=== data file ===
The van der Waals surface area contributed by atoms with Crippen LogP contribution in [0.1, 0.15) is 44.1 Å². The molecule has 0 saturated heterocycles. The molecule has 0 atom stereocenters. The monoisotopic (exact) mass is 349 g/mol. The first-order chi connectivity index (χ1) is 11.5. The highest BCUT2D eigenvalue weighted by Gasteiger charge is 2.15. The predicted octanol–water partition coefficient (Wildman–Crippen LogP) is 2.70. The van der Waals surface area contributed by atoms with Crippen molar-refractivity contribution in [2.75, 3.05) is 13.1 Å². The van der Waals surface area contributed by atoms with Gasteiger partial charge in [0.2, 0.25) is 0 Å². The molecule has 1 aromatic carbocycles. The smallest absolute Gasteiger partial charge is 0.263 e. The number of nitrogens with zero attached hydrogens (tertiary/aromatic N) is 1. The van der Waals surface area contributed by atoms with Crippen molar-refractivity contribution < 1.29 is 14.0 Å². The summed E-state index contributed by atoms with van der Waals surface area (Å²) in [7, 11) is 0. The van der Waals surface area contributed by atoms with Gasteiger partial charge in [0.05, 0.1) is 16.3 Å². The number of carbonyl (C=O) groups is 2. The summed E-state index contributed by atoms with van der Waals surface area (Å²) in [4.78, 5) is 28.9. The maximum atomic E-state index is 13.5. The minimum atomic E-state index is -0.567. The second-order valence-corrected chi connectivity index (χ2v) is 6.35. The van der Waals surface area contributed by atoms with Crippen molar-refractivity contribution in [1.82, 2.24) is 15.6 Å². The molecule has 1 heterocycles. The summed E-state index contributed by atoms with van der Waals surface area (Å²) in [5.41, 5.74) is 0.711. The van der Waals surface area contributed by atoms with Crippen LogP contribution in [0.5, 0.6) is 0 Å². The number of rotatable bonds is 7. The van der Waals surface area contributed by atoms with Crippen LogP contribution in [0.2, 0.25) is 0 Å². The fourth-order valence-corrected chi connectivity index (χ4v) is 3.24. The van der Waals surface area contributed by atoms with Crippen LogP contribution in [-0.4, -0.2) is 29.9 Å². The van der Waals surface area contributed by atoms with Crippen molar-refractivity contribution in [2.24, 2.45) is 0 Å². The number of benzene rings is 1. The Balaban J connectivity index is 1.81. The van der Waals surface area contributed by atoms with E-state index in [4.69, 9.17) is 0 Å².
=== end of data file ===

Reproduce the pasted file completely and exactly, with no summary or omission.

The van der Waals surface area contributed by atoms with Crippen LogP contribution in [0.1, 0.15) is 44.1 Å². The molecule has 0 saturated heterocycles. The molecule has 0 atom stereocenters. The monoisotopic (exact) mass is 349 g/mol. The first-order chi connectivity index (χ1) is 11.5. The highest BCUT2D eigenvalue weighted by Gasteiger charge is 2.15. The predicted octanol–water partition coefficient (Wildman–Crippen LogP) is 2.70. The van der Waals surface area contributed by atoms with Crippen molar-refractivity contribution in [2.75, 3.05) is 13.1 Å². The van der Waals surface area contributed by atoms with Gasteiger partial charge in [0.2, 0.25) is 0 Å². The molecule has 1 aromatic carbocycles. The smallest absolute Gasteiger partial charge is 0.263 e. The number of nitrogens with zero attached hydrogens (tertiary/aromatic N) is 1. The van der Waals surface area contributed by atoms with Crippen molar-refractivity contribution < 1.29 is 14.0 Å². The summed E-state index contributed by atoms with van der Waals surface area (Å²) in [7, 11) is 0. The van der Waals surface area contributed by atoms with Gasteiger partial charge in [0.05, 0.1) is 16.3 Å². The number of carbonyl (C=O) groups is 2. The summed E-state index contributed by atoms with van der Waals surface area (Å²) in [4.78, 5) is 28.9. The maximum atomic E-state index is 13.5. The minimum atomic E-state index is -0.567. The second-order valence-corrected chi connectivity index (χ2v) is 6.35. The van der Waals surface area contributed by atoms with Crippen molar-refractivity contribution in [1.82, 2.24) is 15.6 Å². The molecule has 1 heterocycles. The summed E-state index contributed by atoms with van der Waals surface area (Å²) in [5.41, 5.74) is 0.711. The van der Waals surface area contributed by atoms with Crippen LogP contribution in [0.5, 0.6) is 0 Å². The number of rotatable bonds is 7. The van der Waals surface area contributed by atoms with Crippen LogP contribution in [0.2, 0.25) is 0 Å². The fourth-order valence-corrected chi connectivity index (χ4v) is 3.24. The van der Waals surface area contributed by atoms with Crippen LogP contribution in [-0.4, -0.2) is 29.9 Å². The van der Waals surface area contributed by atoms with Crippen molar-refractivity contribution in [2.24, 2.45) is 0 Å². The number of benzene rings is 1. The Balaban J connectivity index is 1.81. The van der Waals surface area contributed by atoms with E-state index in [4.69, 9.17) is 0 Å².